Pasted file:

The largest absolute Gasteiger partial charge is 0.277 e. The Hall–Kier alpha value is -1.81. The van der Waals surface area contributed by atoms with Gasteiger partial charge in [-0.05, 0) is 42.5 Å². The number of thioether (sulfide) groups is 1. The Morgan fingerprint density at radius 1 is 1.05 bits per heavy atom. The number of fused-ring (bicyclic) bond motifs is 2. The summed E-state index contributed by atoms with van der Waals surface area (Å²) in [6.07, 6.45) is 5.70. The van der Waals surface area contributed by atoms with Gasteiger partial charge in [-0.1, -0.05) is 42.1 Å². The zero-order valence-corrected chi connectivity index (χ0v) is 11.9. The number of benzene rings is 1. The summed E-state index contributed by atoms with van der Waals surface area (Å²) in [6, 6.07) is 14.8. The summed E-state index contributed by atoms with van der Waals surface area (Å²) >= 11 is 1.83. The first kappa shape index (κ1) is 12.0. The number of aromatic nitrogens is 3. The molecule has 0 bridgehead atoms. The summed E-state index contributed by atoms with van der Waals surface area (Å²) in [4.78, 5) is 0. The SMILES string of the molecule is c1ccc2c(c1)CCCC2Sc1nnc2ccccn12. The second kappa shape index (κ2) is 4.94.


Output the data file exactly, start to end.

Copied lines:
The largest absolute Gasteiger partial charge is 0.277 e. The Hall–Kier alpha value is -1.81. The van der Waals surface area contributed by atoms with Gasteiger partial charge in [-0.05, 0) is 42.5 Å². The number of thioether (sulfide) groups is 1. The Morgan fingerprint density at radius 1 is 1.05 bits per heavy atom. The number of fused-ring (bicyclic) bond motifs is 2. The summed E-state index contributed by atoms with van der Waals surface area (Å²) in [6.07, 6.45) is 5.70. The van der Waals surface area contributed by atoms with Gasteiger partial charge in [-0.1, -0.05) is 42.1 Å². The zero-order valence-corrected chi connectivity index (χ0v) is 11.9. The number of benzene rings is 1. The summed E-state index contributed by atoms with van der Waals surface area (Å²) in [6, 6.07) is 14.8. The summed E-state index contributed by atoms with van der Waals surface area (Å²) >= 11 is 1.83. The first kappa shape index (κ1) is 12.0. The number of aromatic nitrogens is 3. The molecule has 0 bridgehead atoms. The summed E-state index contributed by atoms with van der Waals surface area (Å²) in [4.78, 5) is 0. The SMILES string of the molecule is c1ccc2c(c1)CCCC2Sc1nnc2ccccn12. The second kappa shape index (κ2) is 4.94.